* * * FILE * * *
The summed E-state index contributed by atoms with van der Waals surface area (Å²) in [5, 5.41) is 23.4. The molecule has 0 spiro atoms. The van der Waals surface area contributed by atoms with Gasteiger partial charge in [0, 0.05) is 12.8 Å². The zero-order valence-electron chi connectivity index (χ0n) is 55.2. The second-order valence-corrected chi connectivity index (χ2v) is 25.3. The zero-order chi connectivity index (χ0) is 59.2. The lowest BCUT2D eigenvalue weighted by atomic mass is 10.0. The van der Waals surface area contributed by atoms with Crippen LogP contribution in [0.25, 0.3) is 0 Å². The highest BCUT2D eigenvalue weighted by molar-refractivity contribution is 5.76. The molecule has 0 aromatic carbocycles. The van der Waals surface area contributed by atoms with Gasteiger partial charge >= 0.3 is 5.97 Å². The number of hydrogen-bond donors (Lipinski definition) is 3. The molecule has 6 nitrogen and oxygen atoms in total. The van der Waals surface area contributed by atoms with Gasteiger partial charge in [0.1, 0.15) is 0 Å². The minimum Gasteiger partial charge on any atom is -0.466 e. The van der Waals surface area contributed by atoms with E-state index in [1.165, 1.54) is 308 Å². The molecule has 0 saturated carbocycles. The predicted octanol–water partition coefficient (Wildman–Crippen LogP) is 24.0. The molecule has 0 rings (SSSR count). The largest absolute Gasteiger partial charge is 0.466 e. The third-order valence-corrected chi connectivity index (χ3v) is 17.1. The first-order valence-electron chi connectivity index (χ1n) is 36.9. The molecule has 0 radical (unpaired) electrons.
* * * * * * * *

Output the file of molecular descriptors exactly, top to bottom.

The summed E-state index contributed by atoms with van der Waals surface area (Å²) in [5, 5.41) is 23.4. The molecule has 0 spiro atoms. The van der Waals surface area contributed by atoms with Gasteiger partial charge in [0, 0.05) is 12.8 Å². The zero-order valence-electron chi connectivity index (χ0n) is 55.2. The second-order valence-corrected chi connectivity index (χ2v) is 25.3. The zero-order chi connectivity index (χ0) is 59.2. The lowest BCUT2D eigenvalue weighted by atomic mass is 10.0. The van der Waals surface area contributed by atoms with Crippen LogP contribution in [0.25, 0.3) is 0 Å². The highest BCUT2D eigenvalue weighted by molar-refractivity contribution is 5.76. The molecule has 0 aromatic carbocycles. The van der Waals surface area contributed by atoms with Gasteiger partial charge >= 0.3 is 5.97 Å². The number of hydrogen-bond donors (Lipinski definition) is 3. The molecule has 6 nitrogen and oxygen atoms in total. The van der Waals surface area contributed by atoms with Gasteiger partial charge in [0.1, 0.15) is 0 Å². The minimum Gasteiger partial charge on any atom is -0.466 e. The van der Waals surface area contributed by atoms with E-state index in [1.165, 1.54) is 308 Å². The molecule has 0 saturated carbocycles. The predicted octanol–water partition coefficient (Wildman–Crippen LogP) is 24.0. The molecule has 0 rings (SSSR count). The largest absolute Gasteiger partial charge is 0.466 e. The third-order valence-corrected chi connectivity index (χ3v) is 17.1. The first-order valence-electron chi connectivity index (χ1n) is 36.9. The molecule has 0 radical (unpaired) electrons.